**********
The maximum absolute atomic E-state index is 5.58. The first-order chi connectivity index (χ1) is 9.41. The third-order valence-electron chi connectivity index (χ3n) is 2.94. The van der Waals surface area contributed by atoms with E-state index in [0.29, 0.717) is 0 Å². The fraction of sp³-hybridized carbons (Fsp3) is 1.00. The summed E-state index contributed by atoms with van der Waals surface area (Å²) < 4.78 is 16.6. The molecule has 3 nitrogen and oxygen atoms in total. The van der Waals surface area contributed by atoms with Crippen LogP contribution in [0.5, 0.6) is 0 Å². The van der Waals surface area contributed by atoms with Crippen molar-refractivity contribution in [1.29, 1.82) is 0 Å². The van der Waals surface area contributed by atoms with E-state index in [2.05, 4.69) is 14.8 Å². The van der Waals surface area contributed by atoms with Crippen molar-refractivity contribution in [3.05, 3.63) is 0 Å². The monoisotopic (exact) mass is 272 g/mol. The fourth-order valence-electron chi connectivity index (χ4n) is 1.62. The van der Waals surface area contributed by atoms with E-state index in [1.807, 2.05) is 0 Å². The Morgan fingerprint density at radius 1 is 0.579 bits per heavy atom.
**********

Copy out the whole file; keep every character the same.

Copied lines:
The maximum absolute atomic E-state index is 5.58. The first-order chi connectivity index (χ1) is 9.41. The third-order valence-electron chi connectivity index (χ3n) is 2.94. The van der Waals surface area contributed by atoms with E-state index in [0.29, 0.717) is 0 Å². The fraction of sp³-hybridized carbons (Fsp3) is 1.00. The summed E-state index contributed by atoms with van der Waals surface area (Å²) < 4.78 is 16.6. The molecule has 3 nitrogen and oxygen atoms in total. The van der Waals surface area contributed by atoms with Crippen LogP contribution in [0.5, 0.6) is 0 Å². The van der Waals surface area contributed by atoms with Crippen molar-refractivity contribution in [1.29, 1.82) is 0 Å². The van der Waals surface area contributed by atoms with E-state index in [2.05, 4.69) is 14.8 Å². The van der Waals surface area contributed by atoms with Crippen molar-refractivity contribution in [3.05, 3.63) is 0 Å². The monoisotopic (exact) mass is 272 g/mol. The fourth-order valence-electron chi connectivity index (χ4n) is 1.62. The van der Waals surface area contributed by atoms with E-state index in [1.807, 2.05) is 0 Å². The Morgan fingerprint density at radius 1 is 0.579 bits per heavy atom.